13:21 :-)

13:22 mmeix_: umpf

13:22 ok

13:22 sight

13:22 sigh*

13:22 bbloom: seriously, if you were to create a persistent/immutable sparse vector, you'd just be re-implementing clojure's persistent immutable hash maps

13:22 or maybe the tree maps

13:22 either way, yeah, it's called a map

13:23 gfredericks: ,{9999999999999 :hey}

13:23 clojurebot: {9999999999999 :hey}

13:23 gfredericks: ^ big sparse vector

13:23 mmeix_: didn't think about it that way - thanks

13:23 llasram: bbloom: Random-access sparse anyway. Sequential-access sparse is a bit different :-)

13:24 bbloom: although, there could be a case for implementing a wrapper around maps to provide a vector-like interface

13:24 so that nth, count, etc would make more sense for sparse vector usage

13:24 mmeix_: (bear with a beginner's confusions)

13:24 bbloom: mmeix_: that's not a beginners confusion. i know lots of experts who don't understand that!

13:24 mmeix_: I only had the sequential case in mind

13:24 bbloom: llasram: sorted-map can give you sequential access to sparse vector-like maps

13:25 gfredericks: ,{-3.14 :hey} ;; super weird vector

13:25 clojurebot: {-3.14 :hey}

13:25 bbloom: ,(sorted-map 5000 :x 1 :y 99999999999 :z)

13:25 clojurebot: {1 :y, 5000 :x, 99999999999 :z}

13:25 mmeix_: bbloom thanks for encouragement :-)

13:25 bbloom: gfredericks: ugh. floats as map keys *cringe*

13:26 equality? we don't need no stinkin' equality!

13:26 gfredericks: floats haha what are you gonna do

13:27 mmeix_: {nil 3 false 2} seems to be legal ...

13:27 gfredericks: because ##(= nil false)

13:27 lazybot: ⇒ false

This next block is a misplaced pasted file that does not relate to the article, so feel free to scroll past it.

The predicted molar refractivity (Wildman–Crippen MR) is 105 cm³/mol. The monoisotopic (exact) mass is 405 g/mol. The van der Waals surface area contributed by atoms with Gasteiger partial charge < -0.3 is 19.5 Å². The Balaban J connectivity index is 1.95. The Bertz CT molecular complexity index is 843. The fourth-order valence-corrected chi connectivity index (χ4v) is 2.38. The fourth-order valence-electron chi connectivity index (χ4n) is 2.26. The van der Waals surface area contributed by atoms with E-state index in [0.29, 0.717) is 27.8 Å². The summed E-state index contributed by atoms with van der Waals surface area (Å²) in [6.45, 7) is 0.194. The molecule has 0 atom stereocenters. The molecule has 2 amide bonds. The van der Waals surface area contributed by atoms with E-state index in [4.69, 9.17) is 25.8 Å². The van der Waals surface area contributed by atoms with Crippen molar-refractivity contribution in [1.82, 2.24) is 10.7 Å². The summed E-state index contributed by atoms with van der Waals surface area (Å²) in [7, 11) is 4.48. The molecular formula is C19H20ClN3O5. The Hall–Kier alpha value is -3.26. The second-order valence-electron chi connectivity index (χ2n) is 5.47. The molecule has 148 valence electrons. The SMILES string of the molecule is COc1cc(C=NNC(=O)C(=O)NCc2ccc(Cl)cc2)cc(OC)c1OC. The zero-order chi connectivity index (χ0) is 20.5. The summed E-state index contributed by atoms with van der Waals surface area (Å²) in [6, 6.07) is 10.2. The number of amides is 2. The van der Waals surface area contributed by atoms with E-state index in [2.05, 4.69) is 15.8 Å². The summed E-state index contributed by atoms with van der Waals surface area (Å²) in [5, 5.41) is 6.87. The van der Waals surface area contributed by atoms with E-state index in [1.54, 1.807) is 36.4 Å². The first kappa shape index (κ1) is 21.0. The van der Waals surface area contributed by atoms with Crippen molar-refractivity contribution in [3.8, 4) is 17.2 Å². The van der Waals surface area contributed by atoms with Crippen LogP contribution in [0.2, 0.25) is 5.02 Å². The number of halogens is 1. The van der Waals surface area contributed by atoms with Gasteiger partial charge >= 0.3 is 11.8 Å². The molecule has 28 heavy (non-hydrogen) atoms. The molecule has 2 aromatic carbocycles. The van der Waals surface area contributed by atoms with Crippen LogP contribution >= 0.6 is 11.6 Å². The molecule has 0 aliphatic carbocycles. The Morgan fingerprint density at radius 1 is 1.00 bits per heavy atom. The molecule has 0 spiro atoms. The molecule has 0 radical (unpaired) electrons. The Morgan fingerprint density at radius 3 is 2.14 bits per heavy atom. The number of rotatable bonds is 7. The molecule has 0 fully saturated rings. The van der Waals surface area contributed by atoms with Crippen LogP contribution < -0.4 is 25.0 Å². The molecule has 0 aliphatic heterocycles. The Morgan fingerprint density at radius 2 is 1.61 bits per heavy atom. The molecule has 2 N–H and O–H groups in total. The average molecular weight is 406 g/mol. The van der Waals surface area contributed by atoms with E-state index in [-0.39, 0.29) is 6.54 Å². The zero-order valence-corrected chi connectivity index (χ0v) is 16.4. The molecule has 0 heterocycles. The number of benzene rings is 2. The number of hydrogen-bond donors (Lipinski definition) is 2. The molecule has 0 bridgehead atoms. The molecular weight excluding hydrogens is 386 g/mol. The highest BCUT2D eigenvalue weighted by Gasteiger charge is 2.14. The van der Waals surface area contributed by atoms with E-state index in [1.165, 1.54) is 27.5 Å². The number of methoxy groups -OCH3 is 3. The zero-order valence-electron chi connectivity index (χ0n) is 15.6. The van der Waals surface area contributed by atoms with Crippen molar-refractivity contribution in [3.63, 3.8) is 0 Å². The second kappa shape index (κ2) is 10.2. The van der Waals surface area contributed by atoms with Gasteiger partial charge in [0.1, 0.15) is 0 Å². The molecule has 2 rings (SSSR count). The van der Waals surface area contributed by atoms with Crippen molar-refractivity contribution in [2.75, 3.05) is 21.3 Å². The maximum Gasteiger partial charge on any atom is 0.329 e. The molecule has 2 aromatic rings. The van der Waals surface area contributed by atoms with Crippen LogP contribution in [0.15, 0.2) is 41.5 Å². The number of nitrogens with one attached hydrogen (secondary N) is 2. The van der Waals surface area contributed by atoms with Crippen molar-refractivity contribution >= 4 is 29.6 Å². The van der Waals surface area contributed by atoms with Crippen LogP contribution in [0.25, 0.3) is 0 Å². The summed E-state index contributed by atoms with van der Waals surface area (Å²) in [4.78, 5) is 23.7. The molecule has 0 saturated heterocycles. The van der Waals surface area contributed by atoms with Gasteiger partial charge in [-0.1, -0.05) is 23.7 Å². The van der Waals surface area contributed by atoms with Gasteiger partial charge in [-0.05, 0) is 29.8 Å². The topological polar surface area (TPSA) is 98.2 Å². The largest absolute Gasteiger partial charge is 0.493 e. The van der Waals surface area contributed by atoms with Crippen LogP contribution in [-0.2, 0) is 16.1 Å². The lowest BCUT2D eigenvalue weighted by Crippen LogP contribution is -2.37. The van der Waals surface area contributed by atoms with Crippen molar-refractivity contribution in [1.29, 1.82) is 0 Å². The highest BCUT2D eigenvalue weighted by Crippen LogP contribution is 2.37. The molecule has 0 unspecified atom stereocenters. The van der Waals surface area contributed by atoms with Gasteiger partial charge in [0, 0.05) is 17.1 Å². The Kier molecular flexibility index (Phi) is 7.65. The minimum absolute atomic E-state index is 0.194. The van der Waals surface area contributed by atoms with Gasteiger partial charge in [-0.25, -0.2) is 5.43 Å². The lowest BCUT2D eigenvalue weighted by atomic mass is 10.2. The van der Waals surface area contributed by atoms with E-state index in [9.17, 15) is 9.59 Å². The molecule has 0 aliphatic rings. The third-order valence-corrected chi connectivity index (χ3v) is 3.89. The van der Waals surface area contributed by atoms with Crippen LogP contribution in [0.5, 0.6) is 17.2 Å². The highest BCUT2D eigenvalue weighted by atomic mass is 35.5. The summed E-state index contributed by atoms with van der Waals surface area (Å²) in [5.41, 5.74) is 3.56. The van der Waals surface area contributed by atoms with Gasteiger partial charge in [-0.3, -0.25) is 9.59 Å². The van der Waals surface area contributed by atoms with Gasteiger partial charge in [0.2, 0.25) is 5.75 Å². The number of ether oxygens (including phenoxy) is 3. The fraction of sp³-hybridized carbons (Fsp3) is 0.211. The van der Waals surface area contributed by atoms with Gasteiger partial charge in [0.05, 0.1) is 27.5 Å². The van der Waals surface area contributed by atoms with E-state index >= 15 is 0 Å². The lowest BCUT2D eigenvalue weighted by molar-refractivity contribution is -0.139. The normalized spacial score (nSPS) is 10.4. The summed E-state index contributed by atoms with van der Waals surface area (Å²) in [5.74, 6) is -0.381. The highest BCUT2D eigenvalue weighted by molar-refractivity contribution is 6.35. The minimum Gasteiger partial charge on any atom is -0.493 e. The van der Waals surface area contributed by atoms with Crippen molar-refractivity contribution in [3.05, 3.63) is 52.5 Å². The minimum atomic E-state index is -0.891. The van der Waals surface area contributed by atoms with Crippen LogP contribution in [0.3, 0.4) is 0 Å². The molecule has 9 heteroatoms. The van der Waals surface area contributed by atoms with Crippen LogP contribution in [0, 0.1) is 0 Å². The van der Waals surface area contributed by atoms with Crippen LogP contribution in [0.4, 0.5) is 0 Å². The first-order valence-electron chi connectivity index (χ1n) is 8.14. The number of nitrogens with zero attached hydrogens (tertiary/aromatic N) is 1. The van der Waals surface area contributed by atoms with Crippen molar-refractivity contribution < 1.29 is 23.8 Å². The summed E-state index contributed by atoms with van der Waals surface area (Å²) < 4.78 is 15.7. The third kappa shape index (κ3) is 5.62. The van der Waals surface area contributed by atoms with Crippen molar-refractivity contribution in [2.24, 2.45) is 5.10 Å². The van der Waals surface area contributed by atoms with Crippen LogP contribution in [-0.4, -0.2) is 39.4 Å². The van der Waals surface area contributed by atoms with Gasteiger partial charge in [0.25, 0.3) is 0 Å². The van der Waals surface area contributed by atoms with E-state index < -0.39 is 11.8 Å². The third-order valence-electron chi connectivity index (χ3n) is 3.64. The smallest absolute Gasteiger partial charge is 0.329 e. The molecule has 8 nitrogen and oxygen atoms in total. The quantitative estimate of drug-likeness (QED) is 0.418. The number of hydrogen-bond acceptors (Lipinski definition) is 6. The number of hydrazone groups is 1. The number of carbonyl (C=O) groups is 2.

13:27 mmeix_: (not I could think of a use case ...)

13:28 that I*

13:28 gfredericks: ,(hash-map nil 1 false 2 'nil 3 'false 4)

13:28 clojurebot: {nil 3, false 4}

13:28 gfredericks: ,(hash-map nil 1 false 2 (symbol "nil") 3 (symbol "false") 4)

13:28 clojurebot: {nil 1, false 4, false 2, nil 3}

13:28 mmeix_: funny

13:28 justin_smith: ,(hash-map 1 :a 1N :b (float 1) :c (double 1) :d 1M :e)

13:28 clojurebot: {1.0 :d, 1 :b, 1M :e}

13:28 andyf: Not that bbloom needs any more Clojure warts floating around in his brain, but I did notice a while back that vector access and a few other related things can take longs, but silently truncate with loss of precision to ints before checking range bounds. Kind of odd.

13:29 bbloom: andyf: argh. that sucks

13:29 justin_smith: haha, that turned 1N into 1

13:29 gfredericks: the imaginary language in my head that I never made or designed has none of the flaws that clojure does

13:30 andyf: ,([:a :b :c] 1)

13:30 clojurebot: :b

13:30 andyf: ([:a :b :c] (+ 1 (+ 2 (*' 2 Long/MAX_VALUE))))

13:30 ,([:a :b :c] (+ 1 (+ 2 (*' 2 Long/MAX_VALUE))))

13:30 clojurebot: :b

13:30 mmeix_: nil as a key: could there posssibly be a sensible use case?

13:31 andyf: It is unlikely to snag you in practice, I expect.

13:31 gfredericks: mmeix_: probably not

13:32 justin_smith: mmeix_: when using a map as a dispatch table and handling a nil input

13:32 though I guess you would usually want nil to do the same thing as not-found

13:32 mmeix_: aha!